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Joint Hearing of the Human Resources Subcommittee and the Select Revenue Measures Subcommittee of the House Ways and Means Committee - How Welfare and Tax Benefits Can Discourage Work

Statement

By:
Date:
Location: Unknown

Chairmen Tiberi and Davis, thank you for holding today's hearing. President Ronald Reagan once said, "the Earned Income Tax Credit is the best anti-poverty, the best pro-family, the best job creation measure to come out of Congress." The EITC is truly a bipartisan idea. It was signed into law by President Gerald Ford - and then expanded by every President since Ford, both Democrat and Republican.

And there's a reason for that - President Reagan was right - the EITC is extremely successful at increasing work and lowering welfare receipt, making our tax rules more fair for low- and moderate-income families, and most importantly, reducing poverty. In 2010, the EITC lifted about 6.3 million Americans out of poverty, including about 3.3 million children. Without the EITC, the number of children living in poverty would have been one-quarter higher.

Is the EITC perfect? Of course not, there's no provision in our Tax Code that's perfect. And I'm open to working with my Republican colleagues to strengthen the credit.

However, I get nervous by recent comments I've heard from my Republican colleagues that seem to imply that we should increase taxes on low- and moderate-income families. For example, Majority Leader Cantor recently stated, "we also know that over 45 percent of the people in this country don't pay income taxes at all, and we have to question whether that's fair…"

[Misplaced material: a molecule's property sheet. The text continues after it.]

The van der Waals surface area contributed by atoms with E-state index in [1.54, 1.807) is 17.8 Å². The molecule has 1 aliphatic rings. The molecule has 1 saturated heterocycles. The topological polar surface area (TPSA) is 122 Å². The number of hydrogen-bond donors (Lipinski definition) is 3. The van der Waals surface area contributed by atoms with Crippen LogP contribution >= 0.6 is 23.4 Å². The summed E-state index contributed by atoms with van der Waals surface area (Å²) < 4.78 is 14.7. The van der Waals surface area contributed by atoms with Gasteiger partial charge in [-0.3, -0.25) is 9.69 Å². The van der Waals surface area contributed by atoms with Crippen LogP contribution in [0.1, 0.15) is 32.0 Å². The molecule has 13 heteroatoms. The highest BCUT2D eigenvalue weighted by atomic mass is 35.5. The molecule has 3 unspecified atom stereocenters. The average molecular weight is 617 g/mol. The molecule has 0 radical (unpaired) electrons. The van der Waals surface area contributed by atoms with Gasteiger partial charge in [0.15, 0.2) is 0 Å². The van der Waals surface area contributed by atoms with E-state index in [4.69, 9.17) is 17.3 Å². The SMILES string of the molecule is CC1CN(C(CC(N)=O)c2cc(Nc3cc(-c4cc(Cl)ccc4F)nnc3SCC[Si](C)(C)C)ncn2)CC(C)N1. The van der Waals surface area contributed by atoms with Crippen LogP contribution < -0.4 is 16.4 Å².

Majority Leader Cantor and I clearly have very different definitions of the word "fair." Republicans are calling for increasing taxes on poor and moderate-income Americans, at the same time they're calling for lowering taxes on the wealthy. Is that fair? The Republicans tell us that we can't increase taxes on the wealthy because of the negative impact on jobs - but ironically they think increasing taxes on poor people will encourage them to work.

The Republican party has clearly come a long way from the days when President Reagan proudly proclaimed at the signing ceremony for the Tax Reform Act of 1986 that, "millions of the working poor will be dropped from the tax rolls altogether" and the wealthy will "pay their fair share."

Before I conclude, I'd like to highlight that I'm working on legislation that would extend for one year the recent enhancements to the EITC and child tax credit that would otherwise expire at the end of the year. I invite my Republican friends to join me in this effort.

Thank you.


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